Coveney considers levy on houses vacant for more than two years

Minister unveils plans to free up over 2,000 hectares of State-owned land for housing

 Simon Coveney  during the launch of a new  Housing Land Map at the Customs House, Dublin. The online portal will provide details of residentially-zoned lands; local authority-owned and land aggregation scheme sites; publicly-owned sites; and active private housing construction sites in the Dublin region. Photograph: Gareth Chaney Collins

Simon Coveney during the launch of a new Housing Land Map at the Customs House, Dublin. The online portal will provide details of residentially-zoned lands; local authority-owned and land aggregation scheme sites; publicly-owned sites; and active private housing construction sites in the Dublin region. Photograph: Gareth Chaney Collins

 

Minister for Housing Simon Coveney, who is facing calls to double property tax bills on houses left vacant for more than two years, has confirmed that he is considering the introduction of a levy.

Despite the housing shortage it is currently estimated that 168,000 houses, excluding holiday homes, are idle – including 33,000 of them in Dublin alone.

A plan to cut that number will be published within six weeks, the Minister declared, as he unveiled plans to free up over 2,000 hectares of State-owned land for housing.

The State lands include 1,700 hectares owned by local authorities and the Housing Agency, along with 200 hectares more highly-prized centrally-located lands in 30 sites owned by State or semi-State bodies.

In all the lands could house up to 50,000 new homes, said the Minister, adding that the Dublin local authorities were ready to go ahead with plans to develop 3,000 social and affordable homes

The number of vacant properties has fallen by 43,000 since 2011. “That doesn’t mean that there aren’t still an awful lot there and we have a lot to do,” he said.

Currently between 8.5 per cent and 9 per cent of Ireland’s housing stock is vacant, compared with 2½ per cent to 3 per cent approximately in the UK. “So we need to half that number.”

Rent pressure zones

Mr Coveney is understood to be examining proposals by Fine Gael TD Fergus O’Dowd to double the property tax on properties left unused for two years.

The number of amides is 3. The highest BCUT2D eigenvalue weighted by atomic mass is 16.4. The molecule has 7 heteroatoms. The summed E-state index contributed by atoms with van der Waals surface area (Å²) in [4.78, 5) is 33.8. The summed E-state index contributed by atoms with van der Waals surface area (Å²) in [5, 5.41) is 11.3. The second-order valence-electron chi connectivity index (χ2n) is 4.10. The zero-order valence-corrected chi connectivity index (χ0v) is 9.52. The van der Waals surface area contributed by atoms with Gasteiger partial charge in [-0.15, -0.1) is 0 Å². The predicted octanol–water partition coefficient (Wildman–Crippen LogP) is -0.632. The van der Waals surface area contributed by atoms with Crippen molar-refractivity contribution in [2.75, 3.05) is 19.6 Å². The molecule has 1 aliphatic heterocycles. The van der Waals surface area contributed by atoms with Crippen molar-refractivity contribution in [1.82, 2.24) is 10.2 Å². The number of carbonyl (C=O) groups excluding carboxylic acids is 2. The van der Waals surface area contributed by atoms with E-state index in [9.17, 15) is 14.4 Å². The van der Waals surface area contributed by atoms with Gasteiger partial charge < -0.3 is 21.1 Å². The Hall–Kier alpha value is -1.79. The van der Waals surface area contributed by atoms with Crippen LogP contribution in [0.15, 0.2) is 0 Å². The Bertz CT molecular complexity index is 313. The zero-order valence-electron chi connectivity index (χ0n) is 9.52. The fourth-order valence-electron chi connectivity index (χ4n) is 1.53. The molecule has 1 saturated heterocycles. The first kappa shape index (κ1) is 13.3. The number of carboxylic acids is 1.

However, he is understood to be doubtful about calls to target houses in the most sought after “rent pressure zones”, believing that such moves would face constitutional difficulties.

“We need a strategy that can get us there over time, and the Housing Agency are working on a vacant housing strategy which we will launch in a few weeks time, and that will add more thinking to what is already there.”

Such a measure has been long called for by the Peter McVerry Trust, who believes €54 million can be generated from a levy.

The Government had resisted such a measure previously, but Mr Coveney confirmed it was now under active consideration by his department.

The Minister denied this was mass privatisation, insisting there was ample opportunity for local authorities to retain ownership. The onus was on the councils to use the land to its maximum potential.

“This is not a sell-off of land. Much of this land will stay in State ownership and we will work with private owners to create mixed tenure, diverse communities.”

Sinn Féin and People before Profit have criticised the measures by the Minister, insisting developments by private operators will result in less social housing.

Richard Boyd Barrett TD said the focus should be on building homes for those on the social housing lists rather than off-loading State land.

High rise buildings

Meanwhile, Mr Coveney also confirmed he has held a number of discussions with Dublin City Council about the potential for more high rise buildings in the city. Currently apartment heights in low-rise areas of the inner city in Dublin are limited to 24m, something many developers have questioned.

Mr Coveney said he was “a big believer in high rise in the right places”, insisting such developments could result in high quality urban communities.

“I would encourage the representatives on Dublin City Council to look with an open mind at any restrictions being put in place, and we have already had a conversation around that and there has been some improvement in the situation.

“Clearly we don’t want to be building skyscrapers in Georgian Dublin but there are lots of other sites that actually have the capacity to build high buildings.”